While in Port-au-Prince, I had some personal things to attend to. I, too, had my passport photo taken (at a cost of less than $1) to complete some necessary paperwork. This paperwork will allow me to assist our adoption facilitator by transporting some of our adoptees to the states, when their adoption is complete, to be united with their new families. I am VERY thankful for this opportunity, as it will allow me to be a familiar person to our children as they travel to their new homes. It will also give me a chance to go the states more often than I could normally afford to. I hope to seize this opportunity to speak about our orphanage and the needs of the children of Haiti to churches and schools in the community where the children will be living. My next task was to stop at the immigration office to get an extension on my visa, as my current stay here has exceeded 90 days. I was more than apprehensive when I learned I had to leave my passport with them for one week, but delighted that the fee was a mere $6. I learned later, however, that I had asked my driver to go into one of the more dangerous parts of Port-au-Prince, as this location is the scene of frequent shootings. What a price to pay to comply with government regulations! I thank God we were able to get in and out of this location with no such incidents!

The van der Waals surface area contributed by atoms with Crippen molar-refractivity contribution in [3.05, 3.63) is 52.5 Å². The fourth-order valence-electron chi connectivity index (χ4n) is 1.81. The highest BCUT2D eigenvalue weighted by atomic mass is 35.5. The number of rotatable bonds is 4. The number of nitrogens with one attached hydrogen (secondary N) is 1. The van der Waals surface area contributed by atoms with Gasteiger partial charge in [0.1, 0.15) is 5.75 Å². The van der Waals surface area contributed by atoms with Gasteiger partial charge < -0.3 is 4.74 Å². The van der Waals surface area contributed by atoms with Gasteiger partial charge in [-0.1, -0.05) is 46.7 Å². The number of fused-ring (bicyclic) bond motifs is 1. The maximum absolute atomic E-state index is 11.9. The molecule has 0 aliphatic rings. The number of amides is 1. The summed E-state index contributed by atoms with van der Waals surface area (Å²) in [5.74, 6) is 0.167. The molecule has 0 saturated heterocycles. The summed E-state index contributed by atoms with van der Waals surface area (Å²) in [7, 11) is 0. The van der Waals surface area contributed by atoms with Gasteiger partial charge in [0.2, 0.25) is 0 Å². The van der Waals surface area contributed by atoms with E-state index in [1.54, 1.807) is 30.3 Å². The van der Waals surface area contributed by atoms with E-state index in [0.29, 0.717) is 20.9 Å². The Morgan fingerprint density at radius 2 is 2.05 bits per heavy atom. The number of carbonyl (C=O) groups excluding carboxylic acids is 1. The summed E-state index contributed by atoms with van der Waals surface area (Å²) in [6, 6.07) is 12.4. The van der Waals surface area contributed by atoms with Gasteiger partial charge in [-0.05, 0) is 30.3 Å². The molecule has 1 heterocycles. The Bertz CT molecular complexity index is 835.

Ahhhhhhhhh! Now I am back home in peaceful, beautiful LesCayes! It is such a contrast to crowded, dusty, and apprehensive Port-au-Prince. Oh, to no longer be bouncing down the highway from here to there! Behind us are the rain-slicked and muddy graters! Almost gone from memory are the non-existent stretches of highway! Almost forgotten are the truck-swallowing sized potholes! Remaining is an aggravated, previous tailbone injury from a similar Haitian road trip of several years ago. How quickly one forgets how bad that road really is! I have to equate this traveling experience to childbirth – it is horrible going through it, but once it is over, one somehow forgets how truly painful it was! It indeed brings a new meaning to PRAYING FOR SAFE TRAVEL! For those of you who were keeping me in your prayers for this most recent trip … THANK YOU!
Missionary to Haiti & the Dominican Republic
Until next time ………….